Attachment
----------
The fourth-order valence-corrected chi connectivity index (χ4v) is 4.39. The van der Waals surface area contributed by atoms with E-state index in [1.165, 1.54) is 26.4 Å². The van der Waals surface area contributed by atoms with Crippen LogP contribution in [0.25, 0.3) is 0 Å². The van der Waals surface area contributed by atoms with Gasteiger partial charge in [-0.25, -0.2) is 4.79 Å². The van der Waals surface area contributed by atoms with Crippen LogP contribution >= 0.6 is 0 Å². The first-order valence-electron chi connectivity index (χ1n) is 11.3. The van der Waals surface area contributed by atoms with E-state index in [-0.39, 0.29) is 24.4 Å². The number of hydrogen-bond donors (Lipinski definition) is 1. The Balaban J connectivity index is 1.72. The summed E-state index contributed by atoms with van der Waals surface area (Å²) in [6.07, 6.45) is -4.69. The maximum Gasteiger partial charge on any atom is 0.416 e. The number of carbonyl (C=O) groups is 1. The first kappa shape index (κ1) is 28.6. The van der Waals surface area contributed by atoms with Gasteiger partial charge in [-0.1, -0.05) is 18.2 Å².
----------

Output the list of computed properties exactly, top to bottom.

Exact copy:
The fourth-order valence-corrected chi connectivity index (χ4v) is 4.39. The van der Waals surface area contributed by atoms with E-state index in [1.165, 1.54) is 26.4 Å². The van der Waals surface area contributed by atoms with Crippen LogP contribution in [0.25, 0.3) is 0 Å². The van der Waals surface area contributed by atoms with Gasteiger partial charge in [-0.25, -0.2) is 4.79 Å². The van der Waals surface area contributed by atoms with Crippen LogP contribution >= 0.6 is 0 Å². The first-order valence-electron chi connectivity index (χ1n) is 11.3. The van der Waals surface area contributed by atoms with E-state index in [-0.39, 0.29) is 24.4 Å². The number of hydrogen-bond donors (Lipinski definition) is 1. The Balaban J connectivity index is 1.72. The summed E-state index contributed by atoms with van der Waals surface area (Å²) in [6.07, 6.45) is -4.69. The maximum Gasteiger partial charge on any atom is 0.416 e. The number of carbonyl (C=O) groups is 1. The first kappa shape index (κ1) is 28.6. The van der Waals surface area contributed by atoms with Gasteiger partial charge in [-0.1, -0.05) is 18.2 Å².